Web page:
Up From Slaveryis one of the most widely read African American autobiographies in the English language. It details how prominent African American leader Booker T. Washington rose from slavery to become one of the nation’s most prominent orators and educators at the turn of the 20th century. This reprint of the original 1901 edition is enhanced by 12 related documents and an essay by W. Fitzhugh Brundage that provides students with the necessary background and context to appreciate the role of Up From Slavery in American history. It addresses Washington’s life and career, criticisms of Washington from within the African American community, the social and political context in which the book was published, reactions to its publication, and the ways in which Washington carefully crafted his autobiography to further his cause among white audiences. Document headnotes, a chronology of Washington’s life, questions for consideration, and a selected bibliography provide further pedagogical support.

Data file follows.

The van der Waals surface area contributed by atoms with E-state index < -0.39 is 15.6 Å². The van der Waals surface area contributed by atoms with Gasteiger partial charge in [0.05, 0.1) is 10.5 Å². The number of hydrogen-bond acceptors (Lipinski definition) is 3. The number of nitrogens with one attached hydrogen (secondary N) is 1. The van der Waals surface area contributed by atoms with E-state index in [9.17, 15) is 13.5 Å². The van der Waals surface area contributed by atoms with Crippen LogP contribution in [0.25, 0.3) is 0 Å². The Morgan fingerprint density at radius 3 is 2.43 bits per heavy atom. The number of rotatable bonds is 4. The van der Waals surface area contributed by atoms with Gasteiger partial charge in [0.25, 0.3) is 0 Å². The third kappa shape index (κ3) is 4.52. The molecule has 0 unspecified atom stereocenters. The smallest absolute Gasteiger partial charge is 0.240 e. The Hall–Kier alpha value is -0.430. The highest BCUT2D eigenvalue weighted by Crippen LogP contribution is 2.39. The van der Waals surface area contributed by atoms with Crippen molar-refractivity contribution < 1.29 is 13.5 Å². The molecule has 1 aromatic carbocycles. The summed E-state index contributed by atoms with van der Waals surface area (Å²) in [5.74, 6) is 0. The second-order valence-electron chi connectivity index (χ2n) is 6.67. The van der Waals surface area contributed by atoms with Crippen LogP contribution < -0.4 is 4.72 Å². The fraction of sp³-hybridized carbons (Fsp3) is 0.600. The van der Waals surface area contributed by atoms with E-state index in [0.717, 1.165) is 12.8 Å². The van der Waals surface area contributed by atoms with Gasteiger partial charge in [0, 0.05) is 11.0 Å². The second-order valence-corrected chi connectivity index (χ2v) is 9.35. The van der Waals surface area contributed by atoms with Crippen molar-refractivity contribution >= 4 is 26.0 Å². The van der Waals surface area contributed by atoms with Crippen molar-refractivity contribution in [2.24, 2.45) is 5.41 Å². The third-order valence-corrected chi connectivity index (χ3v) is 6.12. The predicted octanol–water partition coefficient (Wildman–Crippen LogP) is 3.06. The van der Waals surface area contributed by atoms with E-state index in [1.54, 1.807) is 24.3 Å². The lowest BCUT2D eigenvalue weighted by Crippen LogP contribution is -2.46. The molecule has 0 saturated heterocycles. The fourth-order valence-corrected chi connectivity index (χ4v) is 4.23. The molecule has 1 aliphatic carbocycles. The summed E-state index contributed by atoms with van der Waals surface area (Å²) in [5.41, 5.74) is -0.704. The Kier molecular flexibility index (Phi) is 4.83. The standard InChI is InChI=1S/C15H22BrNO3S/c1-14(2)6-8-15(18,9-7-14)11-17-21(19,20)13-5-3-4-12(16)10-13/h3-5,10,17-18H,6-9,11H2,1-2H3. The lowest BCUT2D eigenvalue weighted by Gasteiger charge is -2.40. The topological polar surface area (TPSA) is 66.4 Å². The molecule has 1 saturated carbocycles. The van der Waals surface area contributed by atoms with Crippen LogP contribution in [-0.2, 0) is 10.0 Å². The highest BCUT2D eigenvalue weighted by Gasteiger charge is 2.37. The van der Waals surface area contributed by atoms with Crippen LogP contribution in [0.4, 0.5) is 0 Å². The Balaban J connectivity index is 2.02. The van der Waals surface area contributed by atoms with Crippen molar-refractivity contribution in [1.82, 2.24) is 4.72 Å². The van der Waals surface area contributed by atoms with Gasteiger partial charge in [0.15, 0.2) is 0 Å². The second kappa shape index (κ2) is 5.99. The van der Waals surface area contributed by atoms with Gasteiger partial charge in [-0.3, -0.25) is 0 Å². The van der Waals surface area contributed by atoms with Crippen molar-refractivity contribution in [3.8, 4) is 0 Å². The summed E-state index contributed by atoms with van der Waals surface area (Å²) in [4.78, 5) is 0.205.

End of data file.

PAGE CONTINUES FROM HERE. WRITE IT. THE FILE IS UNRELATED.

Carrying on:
Nineteenth-century African American businessman, activist, and educator Booker Taliaferro Washington's Up from Slavery is one of the greatest American autobiographies ever written. Its mantras of black economic empowerment, land ownership, and self-help inspired generations of black leaders, including Marcus Garvey, Elijah Muhammad, Malcolm X, and Louis Farrakhan. In rags-to-riches fashion, Washington recounts his ascendance from early life as a mulatto slave in Virginia to a 34-year term as president of the influential, agriculturally based Tuskegee Institute in Alabama. From that position, Washington reigned as the most important leader of his people, with slogans like "cast down your buckets," which emphasized vocational merit rather than the academic and political excellence championed by his contemporary rival W.E.B. Du Bois. Though many considered him too accommodating to segregationists, Washington, as he said in his historic "Atlanta Compromise" speech of 1895, believed that "political agitation alone would not save [the Negro]," and that "property, industry, skill, intelligence, and character" would prove necessary to black Americans' success. The potency of his philosophies are alive today in the nationalist and conservative camps that compose the complex quilt of black American society.